Fluvial terrace


Fluvial terrace is an abandoned floodplain with a long, narrow stairs that is formed when the river flowed at a higher level than at present. Fluvial terrace consists of two parts; a tread, which is the flat surface at the upper side of fluvial terrace, and a scarp, which is the steep slope connecting the tread to the downside. Fluvial terrace is divided into Rock terrace and Gravel terrace according to structure materials, and it is also classified as Tectonic terrace and Climate terrace according to causes of formation.

Fluvial terrace

Classification change

Fluvial terraces are either called erosional or depositional.[1]

Erosional terrace change

Cross section of Fluvial terrace

Erosional terrace is a terrace that the tread has been formed primarily by lateral erosion. During low water level stage, fine sediment is deposited and during normal flow, coarse sediment is deposited at the end of a high water event. When the river reaches its highest level, it entrains all the channel sediment and scours the underlying bedrock before coarse detritus is deposited again on the channel floor.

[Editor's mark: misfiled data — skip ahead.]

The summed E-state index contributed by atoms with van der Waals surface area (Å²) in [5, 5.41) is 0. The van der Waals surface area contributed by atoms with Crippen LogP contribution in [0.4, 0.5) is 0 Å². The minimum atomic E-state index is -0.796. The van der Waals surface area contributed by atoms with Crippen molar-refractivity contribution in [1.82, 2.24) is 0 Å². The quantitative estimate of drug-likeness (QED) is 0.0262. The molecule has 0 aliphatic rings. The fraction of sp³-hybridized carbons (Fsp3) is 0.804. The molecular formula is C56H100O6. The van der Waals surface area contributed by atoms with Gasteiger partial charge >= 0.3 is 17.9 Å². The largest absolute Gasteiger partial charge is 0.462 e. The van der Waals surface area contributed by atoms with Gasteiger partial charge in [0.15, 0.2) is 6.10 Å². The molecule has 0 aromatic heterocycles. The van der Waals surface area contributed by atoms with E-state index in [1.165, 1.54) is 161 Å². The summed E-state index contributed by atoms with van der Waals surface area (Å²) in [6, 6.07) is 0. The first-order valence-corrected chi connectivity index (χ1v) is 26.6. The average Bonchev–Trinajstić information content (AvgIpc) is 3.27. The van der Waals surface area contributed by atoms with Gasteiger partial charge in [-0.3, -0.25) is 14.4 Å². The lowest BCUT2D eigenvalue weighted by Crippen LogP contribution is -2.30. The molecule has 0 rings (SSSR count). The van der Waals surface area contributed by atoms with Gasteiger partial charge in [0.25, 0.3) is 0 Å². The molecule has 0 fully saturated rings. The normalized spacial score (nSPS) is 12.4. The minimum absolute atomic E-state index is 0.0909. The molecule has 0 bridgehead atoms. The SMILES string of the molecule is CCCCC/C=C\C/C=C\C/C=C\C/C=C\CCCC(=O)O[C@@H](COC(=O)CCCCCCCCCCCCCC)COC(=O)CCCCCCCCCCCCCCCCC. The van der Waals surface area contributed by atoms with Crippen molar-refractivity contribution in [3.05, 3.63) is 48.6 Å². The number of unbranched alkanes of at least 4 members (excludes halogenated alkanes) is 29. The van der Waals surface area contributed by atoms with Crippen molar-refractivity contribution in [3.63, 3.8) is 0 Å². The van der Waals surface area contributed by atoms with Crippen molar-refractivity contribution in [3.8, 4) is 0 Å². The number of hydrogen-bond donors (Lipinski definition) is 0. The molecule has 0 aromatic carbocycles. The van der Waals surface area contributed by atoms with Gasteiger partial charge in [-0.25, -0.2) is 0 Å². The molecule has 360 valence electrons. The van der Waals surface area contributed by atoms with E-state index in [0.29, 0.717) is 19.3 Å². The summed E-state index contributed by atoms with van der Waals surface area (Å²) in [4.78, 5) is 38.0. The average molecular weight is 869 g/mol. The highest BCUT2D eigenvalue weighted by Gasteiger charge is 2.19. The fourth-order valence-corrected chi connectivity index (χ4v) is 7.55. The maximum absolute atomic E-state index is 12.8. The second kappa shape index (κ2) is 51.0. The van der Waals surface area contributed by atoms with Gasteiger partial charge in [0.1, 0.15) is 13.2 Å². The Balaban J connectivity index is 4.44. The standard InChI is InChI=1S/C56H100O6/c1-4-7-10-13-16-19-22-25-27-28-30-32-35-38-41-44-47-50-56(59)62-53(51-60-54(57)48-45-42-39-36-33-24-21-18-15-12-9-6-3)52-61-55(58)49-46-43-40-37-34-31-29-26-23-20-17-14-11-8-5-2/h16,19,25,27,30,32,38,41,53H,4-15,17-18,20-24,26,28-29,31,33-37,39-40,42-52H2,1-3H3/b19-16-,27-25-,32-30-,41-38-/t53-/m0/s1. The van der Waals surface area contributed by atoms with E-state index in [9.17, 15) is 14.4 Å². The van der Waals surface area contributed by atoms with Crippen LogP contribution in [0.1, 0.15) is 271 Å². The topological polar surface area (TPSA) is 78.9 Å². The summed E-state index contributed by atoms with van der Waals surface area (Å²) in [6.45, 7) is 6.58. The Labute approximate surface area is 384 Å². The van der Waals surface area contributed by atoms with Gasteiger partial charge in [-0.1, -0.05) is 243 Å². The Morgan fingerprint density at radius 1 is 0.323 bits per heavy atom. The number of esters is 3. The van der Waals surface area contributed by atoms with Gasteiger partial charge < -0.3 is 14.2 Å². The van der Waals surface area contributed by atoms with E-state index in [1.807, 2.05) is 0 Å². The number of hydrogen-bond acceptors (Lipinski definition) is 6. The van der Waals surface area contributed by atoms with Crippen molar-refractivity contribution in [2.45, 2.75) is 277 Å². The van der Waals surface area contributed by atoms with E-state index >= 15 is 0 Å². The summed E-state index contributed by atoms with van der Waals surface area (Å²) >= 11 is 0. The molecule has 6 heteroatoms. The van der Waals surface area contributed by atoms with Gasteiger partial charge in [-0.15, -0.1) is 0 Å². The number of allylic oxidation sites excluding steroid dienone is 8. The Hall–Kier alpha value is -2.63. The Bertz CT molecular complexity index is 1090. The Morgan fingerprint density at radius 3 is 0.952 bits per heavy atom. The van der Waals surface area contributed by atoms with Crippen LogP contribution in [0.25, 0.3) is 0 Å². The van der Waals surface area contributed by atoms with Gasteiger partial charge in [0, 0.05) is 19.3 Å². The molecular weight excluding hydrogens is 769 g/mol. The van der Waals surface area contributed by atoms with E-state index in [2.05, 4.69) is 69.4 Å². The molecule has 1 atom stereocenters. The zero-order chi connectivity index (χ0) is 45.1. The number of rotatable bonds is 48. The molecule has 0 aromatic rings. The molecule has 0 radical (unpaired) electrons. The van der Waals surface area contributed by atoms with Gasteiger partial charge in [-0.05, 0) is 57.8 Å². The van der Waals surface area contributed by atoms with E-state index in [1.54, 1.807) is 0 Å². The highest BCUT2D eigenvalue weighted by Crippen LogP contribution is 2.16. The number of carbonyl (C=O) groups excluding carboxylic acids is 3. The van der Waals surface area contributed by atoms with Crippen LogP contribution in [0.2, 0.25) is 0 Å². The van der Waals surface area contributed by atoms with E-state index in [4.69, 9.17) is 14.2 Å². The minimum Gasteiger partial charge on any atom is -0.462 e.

Depositional terrace change

Depositional terrace is a terrace that the tread represents the surface of a valley fill. Valley filling occurs when the amount of sediment produced in a basin exceeds the amount that the river system can carry away. It is usually triggered by glacial outwash, climate change, or change in base level, slope, or load caused by rising water level. Depositional terrace is climatically controlled, whereas erosional terrace is tectonically controlled.

References change

  1. M. S. Rawat, Environmental Geomorphology and Watershed Management: A Study from Central Himalaya (New Delhi: Concept Publishing Company, 2011), p. 126